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Article
Ecological Perspectives and Children’s Use Of The Internet: Exploring Micro to Macro Level Analysis
Articles
  • Brian O'Neill, Dublin Institute of Technology
Document Type
Article
Publication Date
2015-1-1
Rights
This item is available under a Creative Commons License for non-commercial use only
Publication Details

Eesti Haridusteaduste Ajakiri. Estonian Journal of Education, 3(2), 32–53. 2015.

http://eha.ut.ee/en/

Abstract

Age-old debates on children’s encounters with media technologies reveal a long, fractured and contentious tradition within communication and media studies. Despite the fact there have been studies of e ects of media use by children since the earliest days of broadcasting, the subject remains under-theorised, poorly represented in the literature and not widely understood in media policy debates. Old debates have intensi ed in relation to the study of children and the internet. Pitted between alarmist accounts of risks, excessive use and harmful e ects on the one hand and the many accounts about „digital natives” and the transformational power of technology is the empirical project – represented by EU Kids Online among others – of building an evidence base for understanding the evolving envi- ronment for youth online engagement. In this paper, I situate that body of work in an ecological context, both in the sense of the Bronfenbrenner’s bio-ecological model that has been so important in the new sociology of childhood, as well as in the more loosely de ned theoretical approach of media ecology. e latter tradi- tion, associated primarily with McLuhan and later Postman, frames the media environment as a complex interplay between technology and society in which modes of communication and mediated interaction fundamentally shape human behaviour and social life. ese strands o er the basis for framing some of the issues of evidence-based policymaking relating to internet governance, regulation and youth protection online.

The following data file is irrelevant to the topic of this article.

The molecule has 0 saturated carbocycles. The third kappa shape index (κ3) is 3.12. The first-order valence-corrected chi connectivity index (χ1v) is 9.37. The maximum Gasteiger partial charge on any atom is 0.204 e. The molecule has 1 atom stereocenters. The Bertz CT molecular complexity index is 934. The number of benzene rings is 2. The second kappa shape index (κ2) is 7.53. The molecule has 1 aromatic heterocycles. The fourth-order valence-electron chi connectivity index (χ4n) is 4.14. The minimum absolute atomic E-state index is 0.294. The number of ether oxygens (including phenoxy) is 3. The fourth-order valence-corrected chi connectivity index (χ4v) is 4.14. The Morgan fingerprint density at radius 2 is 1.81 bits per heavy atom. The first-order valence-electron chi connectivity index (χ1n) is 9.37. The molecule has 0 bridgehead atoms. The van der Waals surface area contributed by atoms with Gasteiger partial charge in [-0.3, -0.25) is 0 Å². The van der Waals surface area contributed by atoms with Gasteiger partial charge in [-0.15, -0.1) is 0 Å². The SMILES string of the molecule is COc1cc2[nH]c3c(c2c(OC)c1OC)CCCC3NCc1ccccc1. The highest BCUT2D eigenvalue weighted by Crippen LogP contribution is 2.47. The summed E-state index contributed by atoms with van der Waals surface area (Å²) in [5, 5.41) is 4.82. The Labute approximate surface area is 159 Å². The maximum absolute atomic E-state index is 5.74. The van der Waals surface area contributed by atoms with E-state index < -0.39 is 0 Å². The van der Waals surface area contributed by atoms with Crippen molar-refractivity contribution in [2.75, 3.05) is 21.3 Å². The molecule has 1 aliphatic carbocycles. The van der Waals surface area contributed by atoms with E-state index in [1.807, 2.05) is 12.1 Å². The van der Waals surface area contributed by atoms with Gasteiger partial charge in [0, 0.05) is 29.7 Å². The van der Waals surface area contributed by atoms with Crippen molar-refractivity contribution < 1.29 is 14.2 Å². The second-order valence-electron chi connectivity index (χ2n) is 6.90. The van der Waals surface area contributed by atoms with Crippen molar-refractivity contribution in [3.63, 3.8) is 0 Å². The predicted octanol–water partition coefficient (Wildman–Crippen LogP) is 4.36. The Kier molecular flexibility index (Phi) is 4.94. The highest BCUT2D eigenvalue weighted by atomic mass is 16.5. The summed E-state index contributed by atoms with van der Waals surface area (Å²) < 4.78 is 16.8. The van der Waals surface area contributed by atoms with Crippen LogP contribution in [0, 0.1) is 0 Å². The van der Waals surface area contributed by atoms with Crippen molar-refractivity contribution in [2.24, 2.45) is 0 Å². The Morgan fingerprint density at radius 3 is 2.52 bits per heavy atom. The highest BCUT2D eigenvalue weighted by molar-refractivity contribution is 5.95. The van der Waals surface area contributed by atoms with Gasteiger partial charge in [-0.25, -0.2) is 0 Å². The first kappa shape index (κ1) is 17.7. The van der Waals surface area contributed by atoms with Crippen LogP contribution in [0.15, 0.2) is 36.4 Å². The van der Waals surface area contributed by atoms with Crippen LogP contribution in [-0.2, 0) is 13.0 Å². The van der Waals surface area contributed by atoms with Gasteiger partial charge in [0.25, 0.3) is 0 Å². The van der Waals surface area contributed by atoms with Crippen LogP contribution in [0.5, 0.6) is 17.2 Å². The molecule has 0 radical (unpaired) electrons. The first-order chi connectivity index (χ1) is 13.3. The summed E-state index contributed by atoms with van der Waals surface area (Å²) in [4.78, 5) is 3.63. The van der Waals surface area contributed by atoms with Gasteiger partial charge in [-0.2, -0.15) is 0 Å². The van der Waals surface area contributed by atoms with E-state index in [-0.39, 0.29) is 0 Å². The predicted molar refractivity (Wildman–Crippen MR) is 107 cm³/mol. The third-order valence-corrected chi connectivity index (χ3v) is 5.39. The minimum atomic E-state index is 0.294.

DOI
10.12697/eha.2015.3.2.02b
Citation Information
O’Neill, B. (2015). Ecological perspectives and children’s use of the Internet: exploring micro to macro level analysis. Eesti Haridusteaduste Ajakiri. Estonian Journal of Education, 3(2), 32–53. 2015. doi:10.12697/eha.2015.3.2.02b